Cherry Pie

When trying something new I generally reference my Cook's Illustrated books or CI's online recipes to get a basic idea of how a dish is made. My next step is to browse around the Interwebs looking for different ingredient ideas and ratios so that I can tweak the recipe. Sometimes these Frankenstein meals are a disaster (looking at you fresh pea and goat cheese ravioli), sometimes they're delicious. Rob is a good sport.

Useless Facts

While conducting my research I learned that cherry pie is the signature dish for Michigan. Upon further Googling I also learned that I'm relatively ignorant when it comes to state foods ... as well as where states are located on a map. The latter is shameful. Perhaps if I cook my way across America I won't be so geographically illiterate.

What's life without useless facts? Probably productive. Here's more Michigan cherry trivia:

  • The National Cherry Festival is in Traverse City, Michigan (aka The Cherry Capital of the World), complete with fireworks, a parade, and over 500,000 (500,000?) attendees.
  • In 1987, folks at the National Cherry Festival set a Guinness record by making a cherry pie that weighed 28,350 pounds (roughly the equivalent of 4-5 Chevy trucks) and measured 17'6" in diameter. Sadly, Michigan lost that record in 1992.
  • 75% of the tart cherries grown in the Unites States come from Michigan.
  • February is National Cherry Month ... though cherries are prime in summer. Makes sense.


Since it's towards the end of cherry season I bought whatever I could find at the farmers market. Many recipes call for tart cherries, but sweet worked for me so that's what I'll suggest. My first pie didn't set up right because I tried to shortcut the puree step for the filling (one should never shortcut in baking) and there wasn't enough thickener to gel the liquids. The second pie's filling was pretty good, though next year I'll probably play with the flavors a little. Speaking of flavor, even though it was runny I preferred my first attempt (with farmers market fruit) - cherry quality is definitely important.

The More You Know

When it comes to fruit pies, I've learned that tossing the fruit with sugar (whatever the recipe calls for) and then letting it rest for about 15 minutes is key. This step helps you see how much liquid the fruit is releasing so that the appropriate amount of thickener can be added. I like my pie filling relatively firm so I tend to use more rather than less.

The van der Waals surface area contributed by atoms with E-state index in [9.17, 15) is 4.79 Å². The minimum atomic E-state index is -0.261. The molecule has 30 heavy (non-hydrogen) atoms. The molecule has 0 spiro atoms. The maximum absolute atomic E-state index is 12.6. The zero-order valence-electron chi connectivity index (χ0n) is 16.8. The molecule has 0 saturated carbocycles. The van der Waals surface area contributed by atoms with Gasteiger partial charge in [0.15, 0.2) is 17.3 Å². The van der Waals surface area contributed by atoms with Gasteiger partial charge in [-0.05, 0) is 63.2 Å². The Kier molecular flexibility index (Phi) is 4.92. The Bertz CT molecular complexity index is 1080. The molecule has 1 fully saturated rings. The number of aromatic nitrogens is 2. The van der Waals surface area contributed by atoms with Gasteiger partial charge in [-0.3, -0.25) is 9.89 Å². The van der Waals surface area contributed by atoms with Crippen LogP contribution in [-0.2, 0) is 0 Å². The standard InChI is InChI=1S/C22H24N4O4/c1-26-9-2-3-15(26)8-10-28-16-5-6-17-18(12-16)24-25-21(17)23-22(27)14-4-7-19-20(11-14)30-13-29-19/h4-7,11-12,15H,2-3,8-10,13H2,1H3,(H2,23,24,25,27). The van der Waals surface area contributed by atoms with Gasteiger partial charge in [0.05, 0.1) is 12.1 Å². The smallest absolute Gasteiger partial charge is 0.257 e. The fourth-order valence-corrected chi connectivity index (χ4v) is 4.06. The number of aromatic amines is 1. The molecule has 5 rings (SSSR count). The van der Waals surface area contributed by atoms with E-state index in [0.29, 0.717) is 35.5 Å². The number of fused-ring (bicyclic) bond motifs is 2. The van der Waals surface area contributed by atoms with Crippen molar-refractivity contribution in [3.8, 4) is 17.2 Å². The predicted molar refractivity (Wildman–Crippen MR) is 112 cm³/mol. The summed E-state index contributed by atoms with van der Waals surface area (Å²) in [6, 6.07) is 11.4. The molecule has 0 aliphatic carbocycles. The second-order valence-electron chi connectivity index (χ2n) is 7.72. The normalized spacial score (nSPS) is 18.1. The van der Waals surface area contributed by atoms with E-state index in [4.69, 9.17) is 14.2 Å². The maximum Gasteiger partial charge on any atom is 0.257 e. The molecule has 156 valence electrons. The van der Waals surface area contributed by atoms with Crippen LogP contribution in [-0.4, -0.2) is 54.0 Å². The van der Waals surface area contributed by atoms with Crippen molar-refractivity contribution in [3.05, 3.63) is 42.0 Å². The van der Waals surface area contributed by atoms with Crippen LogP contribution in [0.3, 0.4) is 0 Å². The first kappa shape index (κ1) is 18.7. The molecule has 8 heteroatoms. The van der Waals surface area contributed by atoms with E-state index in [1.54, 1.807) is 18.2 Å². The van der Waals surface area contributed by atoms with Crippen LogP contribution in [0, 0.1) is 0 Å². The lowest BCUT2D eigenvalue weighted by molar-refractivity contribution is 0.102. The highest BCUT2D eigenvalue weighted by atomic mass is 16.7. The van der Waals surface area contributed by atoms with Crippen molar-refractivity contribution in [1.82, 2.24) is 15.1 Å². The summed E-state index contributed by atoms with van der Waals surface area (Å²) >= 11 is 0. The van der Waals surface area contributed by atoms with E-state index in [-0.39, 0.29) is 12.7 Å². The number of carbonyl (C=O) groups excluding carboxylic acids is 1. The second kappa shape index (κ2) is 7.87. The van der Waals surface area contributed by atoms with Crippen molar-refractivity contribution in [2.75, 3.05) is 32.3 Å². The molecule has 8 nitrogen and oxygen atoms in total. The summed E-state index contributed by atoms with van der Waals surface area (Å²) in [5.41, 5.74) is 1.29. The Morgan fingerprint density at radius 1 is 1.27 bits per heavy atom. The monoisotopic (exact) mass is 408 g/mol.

The must-have tools for this are a cherry pitter and scale. If you like to bake (or measure exact amounts of chips for your homemade nachos), a scale should be in your kitchen. I use this OXO model and have been very happy with it. If you need further convincing here's an article that discusses weight discrepancies.


Vodka Pie Dough (This makes enough for the top and bottom crust. Adapted from Cook's Illustrated.)

  • 2 1/2 cups (12.5 ounces) unbleached all-purpose flour + at least 1/4 cup more for rolling it out
  • 1 teaspoon table salt
  • 2 tablespoons sugar
  • 2 1/2 sticks cold unsalted butter cut into 1/4 pieces Note: Cook's Illustrated recommends shortening + butter but I use all butter. Seems to work out fine.
  • 1/4 cup cold vodka
  • 1/4 cup ice water

Cherry Filling

  • 2 red plums
  • 6 cups pitted and halved sweet cherries (about 2 pounds after they've been processed)
  • 1/3 - 1/2 cup sugar Note: The cherries for my first pie were from the farmers market and happened to be very sweet so I reduced the recommended 1/2 cup of sugar to 1/3, hence the range. If your cherries are primo, 1/2 cup of sugar may be too sweet depending on your preference. The second pie was made with Whole Foods cherries and needed the extra sugar.
  • 1/8 teaspoon table salt
  • 1 tablespoon lemon juice
  • 2 teaspoons brandy